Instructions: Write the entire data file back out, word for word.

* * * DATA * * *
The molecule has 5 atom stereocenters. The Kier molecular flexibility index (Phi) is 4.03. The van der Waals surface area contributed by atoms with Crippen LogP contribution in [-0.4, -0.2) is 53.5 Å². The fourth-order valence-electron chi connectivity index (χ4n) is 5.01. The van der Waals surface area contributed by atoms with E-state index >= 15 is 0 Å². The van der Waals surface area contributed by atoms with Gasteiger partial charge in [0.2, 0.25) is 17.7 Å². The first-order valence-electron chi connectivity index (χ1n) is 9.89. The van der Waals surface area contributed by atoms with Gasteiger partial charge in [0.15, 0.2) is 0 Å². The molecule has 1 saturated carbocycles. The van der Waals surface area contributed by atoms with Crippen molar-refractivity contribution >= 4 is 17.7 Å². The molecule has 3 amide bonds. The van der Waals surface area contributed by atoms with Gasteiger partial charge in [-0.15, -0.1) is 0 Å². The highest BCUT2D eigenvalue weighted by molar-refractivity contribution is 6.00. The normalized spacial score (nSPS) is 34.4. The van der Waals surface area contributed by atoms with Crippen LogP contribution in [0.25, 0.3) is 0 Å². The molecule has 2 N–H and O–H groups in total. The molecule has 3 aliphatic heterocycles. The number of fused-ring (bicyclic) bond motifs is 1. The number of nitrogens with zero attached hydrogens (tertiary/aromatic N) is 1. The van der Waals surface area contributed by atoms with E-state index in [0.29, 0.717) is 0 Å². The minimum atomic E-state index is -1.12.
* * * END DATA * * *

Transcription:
The molecule has 5 atom stereocenters. The Kier molecular flexibility index (Phi) is 4.03. The van der Waals surface area contributed by atoms with Crippen LogP contribution in [-0.4, -0.2) is 53.5 Å². The fourth-order valence-electron chi connectivity index (χ4n) is 5.01. The van der Waals surface area contributed by atoms with E-state index >= 15 is 0 Å². The van der Waals surface area contributed by atoms with Gasteiger partial charge in [0.2, 0.25) is 17.7 Å². The first-order valence-electron chi connectivity index (χ1n) is 9.89. The van der Waals surface area contributed by atoms with Gasteiger partial charge in [0.15, 0.2) is 0 Å². The molecule has 1 saturated carbocycles. The van der Waals surface area contributed by atoms with Crippen molar-refractivity contribution >= 4 is 17.7 Å². The molecule has 3 amide bonds. The van der Waals surface area contributed by atoms with Gasteiger partial charge in [-0.15, -0.1) is 0 Å². The highest BCUT2D eigenvalue weighted by molar-refractivity contribution is 6.00. The normalized spacial score (nSPS) is 34.4. The van der Waals surface area contributed by atoms with Crippen LogP contribution in [0.25, 0.3) is 0 Å². The molecule has 2 N–H and O–H groups in total. The molecule has 3 aliphatic heterocycles. The number of fused-ring (bicyclic) bond motifs is 1. The number of nitrogens with zero attached hydrogens (tertiary/aromatic N) is 1. The van der Waals surface area contributed by atoms with E-state index in [0.29, 0.717) is 0 Å². The minimum atomic E-state index is -1.12.